NASA has 'emailed' a piece of hardware to astronauts on the International Space Station for the first time in a landmark moment that could have major implications for the future of space exploration.
The space agency emailed the instructions for a spanner to a 3D printer on board the space station after overhearing that commander Barry Wilmore was in need of one, according to a post on the Medium.com website.
The post was written by Mike Chen, founder of Made In Space, the company behind the 3D printer, and says that this is just the start of a development system where everything needed in space will be printed in space.
He explained that it is quicker and cheaper to ‘send' hardware this way, as the alternative can take as long as two years. A total of 21 objects will be sent to the ISS.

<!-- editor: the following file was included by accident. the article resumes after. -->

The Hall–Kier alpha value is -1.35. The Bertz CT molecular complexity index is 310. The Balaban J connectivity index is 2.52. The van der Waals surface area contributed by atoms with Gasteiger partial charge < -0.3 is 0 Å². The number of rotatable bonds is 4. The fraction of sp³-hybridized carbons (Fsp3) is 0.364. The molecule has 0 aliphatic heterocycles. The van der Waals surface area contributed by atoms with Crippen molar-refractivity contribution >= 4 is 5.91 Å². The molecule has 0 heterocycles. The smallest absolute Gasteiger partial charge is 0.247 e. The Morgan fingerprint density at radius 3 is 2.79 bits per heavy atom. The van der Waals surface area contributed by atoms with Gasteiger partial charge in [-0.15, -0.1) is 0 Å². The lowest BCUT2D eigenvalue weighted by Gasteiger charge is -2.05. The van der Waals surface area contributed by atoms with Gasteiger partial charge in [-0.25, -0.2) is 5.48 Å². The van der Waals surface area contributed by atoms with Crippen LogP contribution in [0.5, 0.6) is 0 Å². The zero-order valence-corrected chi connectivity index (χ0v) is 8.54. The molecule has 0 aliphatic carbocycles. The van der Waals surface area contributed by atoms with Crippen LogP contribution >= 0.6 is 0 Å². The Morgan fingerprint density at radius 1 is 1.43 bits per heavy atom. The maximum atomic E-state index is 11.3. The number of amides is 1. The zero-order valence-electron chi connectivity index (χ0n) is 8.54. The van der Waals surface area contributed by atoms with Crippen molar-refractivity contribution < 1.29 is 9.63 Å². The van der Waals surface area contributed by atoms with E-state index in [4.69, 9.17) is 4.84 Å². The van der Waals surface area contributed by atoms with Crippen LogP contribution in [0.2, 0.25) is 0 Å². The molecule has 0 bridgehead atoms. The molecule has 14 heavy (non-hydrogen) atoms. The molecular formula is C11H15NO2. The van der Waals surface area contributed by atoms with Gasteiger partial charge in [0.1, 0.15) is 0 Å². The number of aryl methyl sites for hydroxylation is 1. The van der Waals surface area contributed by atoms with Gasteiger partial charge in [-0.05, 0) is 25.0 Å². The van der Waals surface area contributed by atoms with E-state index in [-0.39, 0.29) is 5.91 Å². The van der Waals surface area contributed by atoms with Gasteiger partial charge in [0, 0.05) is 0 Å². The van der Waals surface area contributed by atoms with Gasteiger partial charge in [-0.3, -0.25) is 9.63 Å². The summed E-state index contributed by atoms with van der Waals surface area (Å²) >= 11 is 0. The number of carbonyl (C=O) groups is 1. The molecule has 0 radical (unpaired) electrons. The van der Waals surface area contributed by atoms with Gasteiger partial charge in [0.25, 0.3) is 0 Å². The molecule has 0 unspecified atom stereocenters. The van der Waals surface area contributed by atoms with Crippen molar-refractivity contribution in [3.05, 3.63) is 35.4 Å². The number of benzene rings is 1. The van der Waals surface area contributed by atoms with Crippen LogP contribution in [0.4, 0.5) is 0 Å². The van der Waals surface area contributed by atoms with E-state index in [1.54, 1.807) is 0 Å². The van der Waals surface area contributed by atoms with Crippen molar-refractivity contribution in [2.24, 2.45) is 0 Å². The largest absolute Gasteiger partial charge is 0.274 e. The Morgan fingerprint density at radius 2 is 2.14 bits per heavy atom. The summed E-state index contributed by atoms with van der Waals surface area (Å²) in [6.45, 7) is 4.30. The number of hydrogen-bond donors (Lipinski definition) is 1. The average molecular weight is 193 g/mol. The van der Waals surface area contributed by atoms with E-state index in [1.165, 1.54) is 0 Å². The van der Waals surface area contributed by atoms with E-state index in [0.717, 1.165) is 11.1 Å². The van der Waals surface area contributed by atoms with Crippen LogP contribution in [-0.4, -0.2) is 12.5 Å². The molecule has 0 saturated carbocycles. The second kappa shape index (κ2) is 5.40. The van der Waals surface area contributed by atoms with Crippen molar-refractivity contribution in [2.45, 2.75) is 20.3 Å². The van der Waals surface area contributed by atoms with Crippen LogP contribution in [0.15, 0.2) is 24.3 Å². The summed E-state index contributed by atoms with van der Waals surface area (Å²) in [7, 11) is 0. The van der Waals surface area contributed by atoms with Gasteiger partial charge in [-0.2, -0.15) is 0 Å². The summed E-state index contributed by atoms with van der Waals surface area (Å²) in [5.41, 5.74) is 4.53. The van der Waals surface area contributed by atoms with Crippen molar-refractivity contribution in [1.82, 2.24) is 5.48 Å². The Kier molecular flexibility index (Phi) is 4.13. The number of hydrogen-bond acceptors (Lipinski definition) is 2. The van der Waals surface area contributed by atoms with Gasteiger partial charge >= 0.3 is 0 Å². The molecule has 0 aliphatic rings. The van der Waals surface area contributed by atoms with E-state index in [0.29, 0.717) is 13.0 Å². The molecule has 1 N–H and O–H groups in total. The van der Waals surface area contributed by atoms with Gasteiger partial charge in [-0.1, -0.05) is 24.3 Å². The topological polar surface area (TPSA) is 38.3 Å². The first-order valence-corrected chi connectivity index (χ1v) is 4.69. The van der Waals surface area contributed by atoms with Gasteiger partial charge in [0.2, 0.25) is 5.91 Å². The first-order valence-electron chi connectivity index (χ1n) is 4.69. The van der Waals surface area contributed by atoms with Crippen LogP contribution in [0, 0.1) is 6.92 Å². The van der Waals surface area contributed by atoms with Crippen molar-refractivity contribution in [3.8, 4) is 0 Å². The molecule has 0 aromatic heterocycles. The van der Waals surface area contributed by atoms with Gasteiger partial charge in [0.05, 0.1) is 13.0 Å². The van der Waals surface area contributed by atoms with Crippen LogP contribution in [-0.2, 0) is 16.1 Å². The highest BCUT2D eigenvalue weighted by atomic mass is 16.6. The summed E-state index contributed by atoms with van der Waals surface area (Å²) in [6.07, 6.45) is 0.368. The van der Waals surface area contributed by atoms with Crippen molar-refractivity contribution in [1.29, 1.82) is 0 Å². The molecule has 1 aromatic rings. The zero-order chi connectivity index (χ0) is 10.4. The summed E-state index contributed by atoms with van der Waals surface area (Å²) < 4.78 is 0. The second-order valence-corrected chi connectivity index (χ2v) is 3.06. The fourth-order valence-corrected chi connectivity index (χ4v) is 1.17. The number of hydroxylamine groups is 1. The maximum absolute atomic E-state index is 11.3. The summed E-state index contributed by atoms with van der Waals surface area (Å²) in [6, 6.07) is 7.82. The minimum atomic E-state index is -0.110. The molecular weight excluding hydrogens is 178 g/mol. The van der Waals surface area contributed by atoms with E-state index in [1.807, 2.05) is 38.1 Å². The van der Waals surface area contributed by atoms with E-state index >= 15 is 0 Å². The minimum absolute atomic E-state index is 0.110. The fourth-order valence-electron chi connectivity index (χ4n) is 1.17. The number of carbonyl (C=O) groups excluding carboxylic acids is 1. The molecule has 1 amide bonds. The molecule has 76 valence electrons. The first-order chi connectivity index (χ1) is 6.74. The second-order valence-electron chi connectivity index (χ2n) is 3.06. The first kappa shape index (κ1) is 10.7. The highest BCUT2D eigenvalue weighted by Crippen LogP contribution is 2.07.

"We had overheard ISS commander Barry Wilmore mention over the radio that he needed one, so we designed one in CAD and sent it up to him faster than a rocket ever could have. This is the first time we've ever ‘emailed' hardware to space," he wrote.
"On the ISS this type of technology translates to lower costs for experiments, faster design iteration, and a safer, better experience for the crew members, who can use it to replace broken parts or create new tools on demand."
The most exciting aspect, according to Chen, is the impact it could have on human space exploration.
"When we do set up the first human colonies on the moon, Mars and beyond, we won't use rockets to bring along everything we need. We'll build what we need there, when we need it," he said.
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